Go to the Dominion page


70 out of 77 gamers thought this was helpful

One emergent behavior of collectible card games is deck construction. It’s probably the most important single factor in competitive play. I would argue that most hardcore MTG players spend more time thinking about and creating decks than they do actually playing the game.

So why not make a game out of deck construction? That’s the question that Donald X. Vaccarino asked himself before he created Dominion and I’m so glad he did.

Dominion is a simple game. You draw 5 cards, use gold from you hand to buy cards from the stacks of cards in the center of the table, place those cards in your discard pile and then discard any remaining cards from you hand. You shuffle your discard to make a new deck whenever necessary and that’s it. That’s the entire game summed up in a single paragraph.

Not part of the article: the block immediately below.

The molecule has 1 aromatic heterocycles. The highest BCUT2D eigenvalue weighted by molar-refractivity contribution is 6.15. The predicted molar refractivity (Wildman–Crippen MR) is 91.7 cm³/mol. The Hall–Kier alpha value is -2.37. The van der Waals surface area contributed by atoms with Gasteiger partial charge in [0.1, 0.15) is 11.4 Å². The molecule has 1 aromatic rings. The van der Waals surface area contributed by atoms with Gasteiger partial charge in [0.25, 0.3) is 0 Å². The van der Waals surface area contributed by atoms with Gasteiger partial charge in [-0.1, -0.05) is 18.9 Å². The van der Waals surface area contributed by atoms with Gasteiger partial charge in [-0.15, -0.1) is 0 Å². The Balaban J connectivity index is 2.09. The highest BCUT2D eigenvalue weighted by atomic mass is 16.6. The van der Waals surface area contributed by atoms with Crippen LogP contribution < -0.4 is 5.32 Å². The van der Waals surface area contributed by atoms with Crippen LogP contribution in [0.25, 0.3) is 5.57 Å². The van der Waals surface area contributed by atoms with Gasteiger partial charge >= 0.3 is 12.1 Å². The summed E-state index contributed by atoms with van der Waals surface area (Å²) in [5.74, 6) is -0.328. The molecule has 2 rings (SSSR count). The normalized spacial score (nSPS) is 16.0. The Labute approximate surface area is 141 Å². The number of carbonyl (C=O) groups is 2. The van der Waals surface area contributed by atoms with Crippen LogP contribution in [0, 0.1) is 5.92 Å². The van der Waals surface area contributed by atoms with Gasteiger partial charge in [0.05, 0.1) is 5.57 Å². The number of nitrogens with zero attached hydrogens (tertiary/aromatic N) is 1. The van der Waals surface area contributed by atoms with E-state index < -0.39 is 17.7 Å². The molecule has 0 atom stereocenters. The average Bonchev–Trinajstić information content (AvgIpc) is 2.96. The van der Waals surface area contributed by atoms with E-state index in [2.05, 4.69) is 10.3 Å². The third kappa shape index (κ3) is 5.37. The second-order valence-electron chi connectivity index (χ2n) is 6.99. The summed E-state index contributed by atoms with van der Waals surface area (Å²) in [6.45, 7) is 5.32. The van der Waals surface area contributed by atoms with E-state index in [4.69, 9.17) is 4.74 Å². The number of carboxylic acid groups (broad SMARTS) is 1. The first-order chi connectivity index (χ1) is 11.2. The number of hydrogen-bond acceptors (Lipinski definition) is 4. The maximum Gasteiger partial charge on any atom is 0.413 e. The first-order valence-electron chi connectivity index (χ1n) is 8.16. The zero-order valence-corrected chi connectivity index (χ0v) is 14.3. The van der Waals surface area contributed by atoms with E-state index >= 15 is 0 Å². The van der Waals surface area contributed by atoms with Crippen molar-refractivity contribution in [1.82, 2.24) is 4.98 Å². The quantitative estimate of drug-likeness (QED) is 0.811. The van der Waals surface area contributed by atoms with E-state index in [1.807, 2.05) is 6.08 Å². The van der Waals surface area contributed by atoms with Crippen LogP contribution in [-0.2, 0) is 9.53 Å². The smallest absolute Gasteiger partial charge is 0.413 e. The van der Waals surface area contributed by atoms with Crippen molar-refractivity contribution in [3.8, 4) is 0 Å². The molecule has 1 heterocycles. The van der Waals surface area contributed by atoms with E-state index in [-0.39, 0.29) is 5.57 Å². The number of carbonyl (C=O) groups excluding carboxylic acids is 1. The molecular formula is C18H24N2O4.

What’s surprising, then, is the amazing amount of depth and exploration this single idea has created. From Dominion an entire wellspring of games has flowed forth. Deck-building games are probably the most popular games in the hobby market today, with the firm exception of CCGs which still make up the lion’s share of the market (MTG, I’m looking at you).

Dominion is an important game. It illustrated that there were still new and exciting things to come in hobby games and it has spawned myriad clones and look alike. Thunderstone, Nightfall, and Ascension are just a few of Dominions children, but I’ve yet to find a game that really replaces it.

Dominion is a game that belongs in every gamer’s collection, not just because it’s important, but because it’s truly great.

Go to the Galaxy Trucker page

Galaxy Trucker

61 out of 68 gamers thought this was helpful